Development of computationally efficient Monte-Carlo simulations, customized PET data acquisition protocols and image reconstruction methods for adaptively sparse PET scanner geometries

Active Research Project
Nikolaos (Nicolas) A. Karakatsanis, Ph. D.
Last Updated: 
June 14, 2022

The lab has recently introduced at Weill Cornell Medicine (WCM) the concept of a cost-effective positron emission tomography (PET) detector geometry with adaptable axial field of view (AFOV) via a published series of realistic Monte Carlo simulation studies. The proposed PET systems employ a robust gantry motion mechanism to repeatedly adapt the degree of sparsity between detector blocks to routinely transition between a conventional compact PET detector geometry of a given AFOV length and a sparse PET geometry with the same number of detectors but nearly double its compact AFOV.  

During the assessment of its National Electrical Manufacturers Association (NEMA) performance characteristics, a large axial variance between the detectors and the interleaved gaps between them was observed causing image artifacts and elevated statistical noise in the final reconstructed PET images. Currently, the lab is evaluating alternative sparse PET detector configurations of double the current generation scanners axial FOV by interleaving uniforms gaps either every-other-block ring or by forming a checkerboard pattern against the default compact configuration of modern clinical PET scanners. The lab is also developing customized limited continuous bed motion (limited-CBM) acquisition methods coupled with component-based 3D data normalization methods accounting for the presence of gaps to eliminate the large variance in spatial sampling rate and sensitivity. The aim: double the AFOV of existing limited AFOV PET scanners without increasing total detector numbers while delivering high-quality PET images with clinically acceptable lesion detectability performance very similar to that attained with conventional compact PET scanner geometries.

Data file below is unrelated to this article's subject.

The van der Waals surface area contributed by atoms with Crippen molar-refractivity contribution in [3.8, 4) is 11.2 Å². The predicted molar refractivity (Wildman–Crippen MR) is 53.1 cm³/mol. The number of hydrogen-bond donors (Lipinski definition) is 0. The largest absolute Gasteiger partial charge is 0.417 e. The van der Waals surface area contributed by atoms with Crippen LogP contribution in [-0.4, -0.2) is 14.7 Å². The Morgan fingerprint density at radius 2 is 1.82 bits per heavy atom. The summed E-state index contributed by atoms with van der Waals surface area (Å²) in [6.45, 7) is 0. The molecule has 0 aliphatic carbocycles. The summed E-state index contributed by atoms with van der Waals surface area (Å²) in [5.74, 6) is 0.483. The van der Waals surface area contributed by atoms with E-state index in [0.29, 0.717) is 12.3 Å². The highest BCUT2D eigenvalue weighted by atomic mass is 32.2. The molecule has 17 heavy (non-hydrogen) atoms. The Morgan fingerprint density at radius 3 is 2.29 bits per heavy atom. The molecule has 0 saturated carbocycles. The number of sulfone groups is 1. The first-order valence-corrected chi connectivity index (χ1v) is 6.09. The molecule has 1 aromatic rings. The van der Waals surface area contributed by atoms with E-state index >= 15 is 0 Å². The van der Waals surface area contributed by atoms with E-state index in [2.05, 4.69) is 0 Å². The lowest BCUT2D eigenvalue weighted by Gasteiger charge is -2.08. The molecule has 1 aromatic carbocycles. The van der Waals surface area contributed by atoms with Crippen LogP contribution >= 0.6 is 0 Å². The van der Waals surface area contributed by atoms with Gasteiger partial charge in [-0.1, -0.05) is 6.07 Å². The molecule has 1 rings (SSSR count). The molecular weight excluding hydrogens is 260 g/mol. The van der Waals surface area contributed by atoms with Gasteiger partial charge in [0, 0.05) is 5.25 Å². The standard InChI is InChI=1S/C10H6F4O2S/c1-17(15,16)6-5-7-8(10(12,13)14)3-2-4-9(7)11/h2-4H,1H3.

However, the above achievement may still not address the problem of elevated statistical noise observed with sparse PET detector configurations due to the lower sampling density of the central axial FOV region. Therefore, the lab is also working on the development of customized machine learning methods using deep convolutional neural networks to recover within or post reconstruction a higher signal-to-noise ratio in the sparse PET images similar to that attained with compact PET geometries without compromising PET signal quantitation. 


Weill Cornell Medicine
Department of Radiology
525 East 68th Street New York, NY 10065